Creating, designing, exploring, eating and breathing deeply.
Tuesday, February 16, 2010
We Should Be So Lucky: The Rhode Island/Pawtucket Winter Farmer's Market
We should be so lucky. Two years ago they had 10 vendors. By 2009 it was over 30. And this year, the Rhode Island Winter Farmer's Market in Pawtucket can boast that they have over 50 vendors selling food that is truly local. Located in a fabulous building (it was a 19th century mill and is now the Hope Artiste Village), be prepared to spend a few minutes hunting down parking as this market is understandably popular.
First, there is the selection of food. They have many produce vendors.
The week I went (February), there were many types of apples and hard to find unpasteurized apple cider. There were many root vegetables, onions, shallots and greens galore.
I was overwhelmed by the options for free range eggs (including blue ones that were some of the lightest I have made).
I lost count at 5 of the meat and poultry vendors. You can get heritage pork, organic brisket or whole chickens. There are scallops from Stonington or lobster and oysters from Mantunuck.
You can buy homemade queso fresco and yogurt from the Narragansett Creamery. Dessert could be scoops of micro-churned ice cream from Kafe Lila in flavors like white pepper or peony. Owner Karen Pace also offers a wide selection of tasty vegan ice creams.
The Farmstead, an artistanal cheese store in Providence had samples of their amazing cheeses, or, for just $5.00 you can get one of the best grilled cheeses you will ever have.
Still hungry? You can buy some Jamaican turn overs or get a made-to-order crepe from the Creperie.
My recommendation: Don't miss a chance to start the feast off (or end it) with a stop the amazing Chez Pascal Food Truck which has incredible hot dogs and homemade sausages. I followed the suggestion of a customer and loved my homemade pork and bacon-wrapped meatloaf sandwich. It was served on a perfectly squishy roll with spicy fig compote and homemade coleslaw.
In terms of speciality items, I was fascinated by the honeycomb from Aquidneck Apiaries. Head beekeeper Jeffrey Mello explained that he uses no pesticides at all with his bees. He (and his son) also taught me to slather the comb over bread and asiago cheese and bake it at 200 until it melted. I am embarrassed to say that I have already demolished by honeycomb. It tastes like sweet molten lemons and is heavenly. I also enjoyed the samples of Purple Pear of Providence's huge spiced pecans.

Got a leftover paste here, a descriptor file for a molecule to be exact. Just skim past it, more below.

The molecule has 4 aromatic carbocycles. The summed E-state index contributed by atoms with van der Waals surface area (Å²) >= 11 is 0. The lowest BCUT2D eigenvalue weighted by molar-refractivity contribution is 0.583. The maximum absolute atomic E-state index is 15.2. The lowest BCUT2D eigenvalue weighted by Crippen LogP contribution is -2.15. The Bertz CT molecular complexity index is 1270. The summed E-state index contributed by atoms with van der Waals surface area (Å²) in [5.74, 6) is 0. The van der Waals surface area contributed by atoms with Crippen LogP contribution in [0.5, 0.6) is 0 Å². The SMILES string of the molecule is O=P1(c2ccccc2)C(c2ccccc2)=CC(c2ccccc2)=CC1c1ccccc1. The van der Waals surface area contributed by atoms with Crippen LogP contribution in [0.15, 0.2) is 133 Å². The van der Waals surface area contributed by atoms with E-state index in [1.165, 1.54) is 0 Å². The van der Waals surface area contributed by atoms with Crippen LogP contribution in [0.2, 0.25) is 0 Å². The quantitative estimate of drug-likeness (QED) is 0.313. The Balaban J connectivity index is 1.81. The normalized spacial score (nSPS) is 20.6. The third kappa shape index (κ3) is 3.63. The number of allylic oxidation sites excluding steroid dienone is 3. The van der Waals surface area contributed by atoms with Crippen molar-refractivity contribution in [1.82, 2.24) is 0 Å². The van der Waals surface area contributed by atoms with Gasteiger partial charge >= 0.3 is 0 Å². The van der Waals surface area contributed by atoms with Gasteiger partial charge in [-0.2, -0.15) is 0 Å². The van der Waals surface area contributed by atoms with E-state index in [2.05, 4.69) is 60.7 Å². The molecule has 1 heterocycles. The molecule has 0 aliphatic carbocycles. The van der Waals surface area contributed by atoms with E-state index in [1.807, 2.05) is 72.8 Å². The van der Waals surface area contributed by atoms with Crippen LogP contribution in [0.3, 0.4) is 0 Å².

If you are aren't already full, you can eat your full of some of the best baked goods around. I have blogged about my love for the 7 Stars Bakery and their fantastic bread. I grabbed a loaf of the cheese bread (which was great toasted with the honeycomb.)
You can buy their bread, and then get more sweet treats from Olga's Cup and Saucer, another fantastic bakery and cafe in Providence.
Finally, you can treat the kids (or yourself) to a cupcake from the Cupcakerie.
You can wash it all down with some of the best coffee I have had. I was first introduced to their coffee by my fabulous friend, Kate. Her sister works at New Harvest Coffee (full disclosure, here, people!), but I instantly was smitten by it.
First, it is all good: Fair Trade, organic, shade grown, and freshly roasted. Better still, at the Farmer's Market you can get a "Pour" of their coffee. In other words the beans are ground and your own personal cup of coffee is created before your eyes. (Great news: if you can't make it that far, you can now also buy New Harvest Coffee at the new Dedham Whole Foods!)
And now, what really persuaded me that the Providence Winter's Farmer's Market is genius: the art. There were musicians entertaining adults and kids as they enjoyed their food. And around corner after corner, there was beautiful art. I am literally already planning to use my November birthday as an excuse to buy some art from painter, Mike Bryce. Think of it as an Open Studios, but arrive ravenous!
Seriously, people, I am not even touching all that they have-relishes, soaps, even homemade dog biscuits.
Just go and see for yourself. For the most updated list of all of their vendors, just click here. I am thrilled that winter market's are starting to appear in Natick and Wayland. But, as I pointed out in my post about Janet Christensen, founding member of the Boston Public Market Association, Janet has been trying to get a Boston Winter Market for years...Maybe it is time for us to push back a bit more?